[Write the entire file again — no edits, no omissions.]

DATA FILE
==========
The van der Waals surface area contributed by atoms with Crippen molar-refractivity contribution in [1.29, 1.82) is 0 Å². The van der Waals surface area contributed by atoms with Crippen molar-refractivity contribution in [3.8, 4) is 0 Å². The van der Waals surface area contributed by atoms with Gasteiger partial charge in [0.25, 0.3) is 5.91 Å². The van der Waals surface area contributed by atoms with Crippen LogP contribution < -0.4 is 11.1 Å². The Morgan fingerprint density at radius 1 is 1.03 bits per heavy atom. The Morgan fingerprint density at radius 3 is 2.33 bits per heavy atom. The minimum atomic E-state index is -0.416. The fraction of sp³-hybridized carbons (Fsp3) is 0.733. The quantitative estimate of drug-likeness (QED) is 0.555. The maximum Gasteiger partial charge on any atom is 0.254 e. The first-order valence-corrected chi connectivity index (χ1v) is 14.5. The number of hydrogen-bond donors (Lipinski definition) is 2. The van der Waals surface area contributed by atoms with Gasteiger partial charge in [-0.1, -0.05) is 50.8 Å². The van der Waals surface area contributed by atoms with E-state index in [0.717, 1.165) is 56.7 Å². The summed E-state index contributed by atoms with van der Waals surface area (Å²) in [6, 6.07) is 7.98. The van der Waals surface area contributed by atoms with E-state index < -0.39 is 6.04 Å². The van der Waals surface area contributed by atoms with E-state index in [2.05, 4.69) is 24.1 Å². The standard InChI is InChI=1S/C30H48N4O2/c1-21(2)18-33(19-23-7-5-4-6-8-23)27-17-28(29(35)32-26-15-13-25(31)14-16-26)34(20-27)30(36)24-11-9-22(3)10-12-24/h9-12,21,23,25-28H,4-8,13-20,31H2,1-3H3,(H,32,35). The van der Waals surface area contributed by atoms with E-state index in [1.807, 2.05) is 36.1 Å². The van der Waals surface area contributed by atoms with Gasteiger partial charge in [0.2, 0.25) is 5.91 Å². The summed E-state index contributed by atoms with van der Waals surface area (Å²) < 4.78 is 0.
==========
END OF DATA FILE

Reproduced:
The van der Waals surface area contributed by atoms with Crippen molar-refractivity contribution in [1.29, 1.82) is 0 Å². The van der Waals surface area contributed by atoms with Crippen molar-refractivity contribution in [3.8, 4) is 0 Å². The van der Waals surface area contributed by atoms with Gasteiger partial charge in [0.25, 0.3) is 5.91 Å². The van der Waals surface area contributed by atoms with Crippen LogP contribution < -0.4 is 11.1 Å². The Morgan fingerprint density at radius 1 is 1.03 bits per heavy atom. The Morgan fingerprint density at radius 3 is 2.33 bits per heavy atom. The minimum atomic E-state index is -0.416. The fraction of sp³-hybridized carbons (Fsp3) is 0.733. The quantitative estimate of drug-likeness (QED) is 0.555. The maximum Gasteiger partial charge on any atom is 0.254 e. The first-order valence-corrected chi connectivity index (χ1v) is 14.5. The number of hydrogen-bond donors (Lipinski definition) is 2. The van der Waals surface area contributed by atoms with Gasteiger partial charge in [-0.1, -0.05) is 50.8 Å². The van der Waals surface area contributed by atoms with E-state index in [0.717, 1.165) is 56.7 Å². The summed E-state index contributed by atoms with van der Waals surface area (Å²) in [6, 6.07) is 7.98. The van der Waals surface area contributed by atoms with E-state index < -0.39 is 6.04 Å². The van der Waals surface area contributed by atoms with E-state index in [2.05, 4.69) is 24.1 Å². The standard InChI is InChI=1S/C30H48N4O2/c1-21(2)18-33(19-23-7-5-4-6-8-23)27-17-28(29(35)32-26-15-13-25(31)14-16-26)34(20-27)30(36)24-11-9-22(3)10-12-24/h9-12,21,23,25-28H,4-8,13-20,31H2,1-3H3,(H,32,35). The van der Waals surface area contributed by atoms with E-state index in [1.807, 2.05) is 36.1 Å². The van der Waals surface area contributed by atoms with Gasteiger partial charge in [0.2, 0.25) is 5.91 Å². The summed E-state index contributed by atoms with van der Waals surface area (Å²) < 4.78 is 0.